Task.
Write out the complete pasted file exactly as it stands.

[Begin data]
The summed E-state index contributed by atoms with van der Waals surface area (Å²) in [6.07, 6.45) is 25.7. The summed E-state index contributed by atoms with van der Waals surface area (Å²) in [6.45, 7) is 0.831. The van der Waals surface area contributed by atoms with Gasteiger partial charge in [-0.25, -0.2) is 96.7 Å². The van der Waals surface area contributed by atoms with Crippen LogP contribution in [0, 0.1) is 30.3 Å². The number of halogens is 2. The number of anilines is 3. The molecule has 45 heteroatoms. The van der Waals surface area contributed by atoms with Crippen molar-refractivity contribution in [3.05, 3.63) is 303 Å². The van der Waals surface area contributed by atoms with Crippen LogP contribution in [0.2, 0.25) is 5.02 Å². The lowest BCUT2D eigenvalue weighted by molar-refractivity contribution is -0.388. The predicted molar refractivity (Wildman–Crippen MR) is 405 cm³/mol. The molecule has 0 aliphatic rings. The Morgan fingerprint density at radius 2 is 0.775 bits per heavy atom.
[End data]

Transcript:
The summed E-state index contributed by atoms with van der Waals surface area (Å²) in [6.07, 6.45) is 25.7. The summed E-state index contributed by atoms with van der Waals surface area (Å²) in [6.45, 7) is 0.831. The van der Waals surface area contributed by atoms with Gasteiger partial charge in [-0.25, -0.2) is 96.7 Å². The van der Waals surface area contributed by atoms with Crippen LogP contribution in [0, 0.1) is 30.3 Å². The number of halogens is 2. The number of anilines is 3. The molecule has 45 heteroatoms. The van der Waals surface area contributed by atoms with Crippen molar-refractivity contribution in [3.05, 3.63) is 303 Å². The van der Waals surface area contributed by atoms with Crippen LogP contribution in [0.2, 0.25) is 5.02 Å². The lowest BCUT2D eigenvalue weighted by molar-refractivity contribution is -0.388. The predicted molar refractivity (Wildman–Crippen MR) is 405 cm³/mol. The molecule has 0 aliphatic rings. The Morgan fingerprint density at radius 2 is 0.775 bits per heavy atom.